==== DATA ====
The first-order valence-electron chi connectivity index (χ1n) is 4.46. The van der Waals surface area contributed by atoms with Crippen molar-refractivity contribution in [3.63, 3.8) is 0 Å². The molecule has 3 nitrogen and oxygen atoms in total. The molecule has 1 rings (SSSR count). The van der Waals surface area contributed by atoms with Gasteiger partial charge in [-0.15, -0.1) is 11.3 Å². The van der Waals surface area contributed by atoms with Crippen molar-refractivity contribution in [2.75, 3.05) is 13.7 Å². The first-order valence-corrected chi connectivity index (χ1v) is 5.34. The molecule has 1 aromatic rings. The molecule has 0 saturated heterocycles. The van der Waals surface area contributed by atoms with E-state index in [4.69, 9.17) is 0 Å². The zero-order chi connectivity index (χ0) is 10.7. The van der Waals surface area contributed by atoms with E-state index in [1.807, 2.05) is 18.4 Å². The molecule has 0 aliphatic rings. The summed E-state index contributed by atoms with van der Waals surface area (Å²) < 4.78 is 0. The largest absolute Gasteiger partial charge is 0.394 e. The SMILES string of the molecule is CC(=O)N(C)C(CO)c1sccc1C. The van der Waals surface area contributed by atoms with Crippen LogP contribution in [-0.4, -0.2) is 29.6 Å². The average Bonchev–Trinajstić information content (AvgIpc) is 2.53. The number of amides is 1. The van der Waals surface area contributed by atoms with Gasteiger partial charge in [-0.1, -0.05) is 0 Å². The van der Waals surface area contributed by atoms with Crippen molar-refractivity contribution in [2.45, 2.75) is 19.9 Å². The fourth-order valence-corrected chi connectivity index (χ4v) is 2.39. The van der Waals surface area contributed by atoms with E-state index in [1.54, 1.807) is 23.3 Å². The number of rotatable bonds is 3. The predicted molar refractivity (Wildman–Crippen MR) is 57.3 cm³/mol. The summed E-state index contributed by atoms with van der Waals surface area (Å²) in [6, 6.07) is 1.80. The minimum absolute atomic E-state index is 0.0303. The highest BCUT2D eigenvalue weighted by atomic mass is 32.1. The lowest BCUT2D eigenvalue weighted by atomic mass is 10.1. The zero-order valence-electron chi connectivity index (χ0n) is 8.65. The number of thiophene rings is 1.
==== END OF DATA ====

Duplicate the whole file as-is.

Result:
The first-order valence-electron chi connectivity index (χ1n) is 4.46. The van der Waals surface area contributed by atoms with Crippen molar-refractivity contribution in [3.63, 3.8) is 0 Å². The molecule has 3 nitrogen and oxygen atoms in total. The molecule has 1 rings (SSSR count). The van der Waals surface area contributed by atoms with Gasteiger partial charge in [-0.15, -0.1) is 11.3 Å². The van der Waals surface area contributed by atoms with Crippen molar-refractivity contribution in [2.75, 3.05) is 13.7 Å². The first-order valence-corrected chi connectivity index (χ1v) is 5.34. The molecule has 1 aromatic rings. The molecule has 0 saturated heterocycles. The van der Waals surface area contributed by atoms with E-state index in [4.69, 9.17) is 0 Å². The zero-order chi connectivity index (χ0) is 10.7. The van der Waals surface area contributed by atoms with E-state index in [1.807, 2.05) is 18.4 Å². The molecule has 0 aliphatic rings. The summed E-state index contributed by atoms with van der Waals surface area (Å²) < 4.78 is 0. The largest absolute Gasteiger partial charge is 0.394 e. The SMILES string of the molecule is CC(=O)N(C)C(CO)c1sccc1C. The van der Waals surface area contributed by atoms with Crippen LogP contribution in [-0.4, -0.2) is 29.6 Å². The average Bonchev–Trinajstić information content (AvgIpc) is 2.53. The number of amides is 1. The van der Waals surface area contributed by atoms with Gasteiger partial charge in [-0.1, -0.05) is 0 Å². The van der Waals surface area contributed by atoms with Crippen molar-refractivity contribution in [2.45, 2.75) is 19.9 Å². The fourth-order valence-corrected chi connectivity index (χ4v) is 2.39. The van der Waals surface area contributed by atoms with E-state index in [1.54, 1.807) is 23.3 Å². The number of rotatable bonds is 3. The predicted molar refractivity (Wildman–Crippen MR) is 57.3 cm³/mol. The summed E-state index contributed by atoms with van der Waals surface area (Å²) in [6, 6.07) is 1.80. The minimum absolute atomic E-state index is 0.0303. The highest BCUT2D eigenvalue weighted by atomic mass is 32.1. The lowest BCUT2D eigenvalue weighted by atomic mass is 10.1. The zero-order valence-electron chi connectivity index (χ0n) is 8.65. The number of thiophene rings is 1.